The importance of a good editor
by Colette McCormick
Anyone who has ever written a book will tell you that you don’t just get the words down on the page and send it off to your editor, prospective publisher or wherever it’s going. By the time that I sent my first book Beyond the Light to Accent Press in 2015, I had re-written parts of it at least twice and I had edited the whole of it four times. I thought it was perfect.
What a fool I was.
When the line edits came back the page was awash with red and blue showing the things that had been changed or needed changing. I remember thinking I must have written a really bad book. Also, accompanying the manuscript was an email suggesting the name be changed to Things I Should Have Said and Done because my title sounded a bit ‘ecclesiastical.’ I’m not going to lie I was a bit put out by that because I’d thought that my title was clever. Anyway, I saw the point that the editor was making so I agreed and set my mind to the line edits and to be fair they weren’t as bad as I had thought, mainly a missing comma or a re-arranging of words. However, it was while I was reading through and correcting things that I had the ‘eureka moment’ and realised that Things I Should Have Said and Done was the perfect title after all. I immediately sent an email to the editor and thanked her for suggesting it. I now appreciated the value of a good editor.
I had a different editor for my second book and third books and then a different one again for my fourth but I think that they all did a good job. The editor of book two and three saved my bacon more than once by keeping the time line right and my last editor used to leave messages of encouragement in the margins when they liked something. An award-winning author told me early on that an editor is only as good as the last book that they edited and that helped me to not take their changes personally. We both had the same goal.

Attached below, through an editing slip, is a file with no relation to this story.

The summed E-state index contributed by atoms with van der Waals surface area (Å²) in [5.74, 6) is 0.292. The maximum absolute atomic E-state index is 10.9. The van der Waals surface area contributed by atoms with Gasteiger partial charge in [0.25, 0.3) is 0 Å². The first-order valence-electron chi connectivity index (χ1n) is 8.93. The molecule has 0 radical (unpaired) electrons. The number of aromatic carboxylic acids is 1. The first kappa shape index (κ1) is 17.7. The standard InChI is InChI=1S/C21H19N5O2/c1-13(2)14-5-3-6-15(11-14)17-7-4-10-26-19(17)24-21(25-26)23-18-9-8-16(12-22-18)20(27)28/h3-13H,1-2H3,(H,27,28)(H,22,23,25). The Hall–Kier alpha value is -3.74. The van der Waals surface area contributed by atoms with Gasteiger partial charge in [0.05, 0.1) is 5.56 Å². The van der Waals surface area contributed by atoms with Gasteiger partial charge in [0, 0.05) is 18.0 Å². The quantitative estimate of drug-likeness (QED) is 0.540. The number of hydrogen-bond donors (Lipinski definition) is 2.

Like my first book, this one also started out with a different title. However, a few months ago the publisher decided that the title wasn’t as strong as the titles of my previous books and it was the editor that had to tell me. And so, it became An Uncomplicated Man. It took me a while to get used to it but I have now. I also have a ready-made title for the sequel.
Thanks for joining me on my blog again, Colette 🙂
An Uncomplicated Man
An emotional, uplifting story about one man split between two lives… Perfect for fans of Amanda Prowse.
What if the man in your life isn’t who he says he is?
Daniel Laither is a mild-mannered and uncomplicated bank manager, but when his boss asks him for a favour, things begin to get tangled. Introduced to businessman Arthur Braithwaite, Daniel reluctantly agrees to a financial arrangement that will create an unbreakable link between them.
When Daniel meets Lucy, Braithwaite’s daughter, he becomes a man obsessed. From the steamy afternoons spent together in hotel rooms, to evenings out with Lucy in fancy restaurants, Daniel’s life moves a million miles from the one he’d had.
He finds himself lying to his friends, his colleagues and, most importantly, his wife. He borrows money from a loan shark to afford this double life, but when the debt demands to be paid, he contemplates stealing from the bank. When Lucy falls pregnant and Braithwaite insists upon a marriage, Daniel has to choose between his two lives…
Readers love Colette McCormick…
‘Quite simply a brilliant read’ Amazon reader review
”Extremely compelling’ Amazon reader review
‘As comforting as chicken broth on a cold afternoon’ Amazon reader review
Colette McCormick – Bio
Originally a city girl, Colette has made her home in a one of the many former mining villages in County Durham. When not working as a retail manager for a large children’s charity she will more than likely be writing, even if it’s only a shopping list. She also enjoys cooking, gardening and taking the dog on long walks in the countryside near her home. She has been married for almost forty years and has two grown up sons.
happy reading 🙂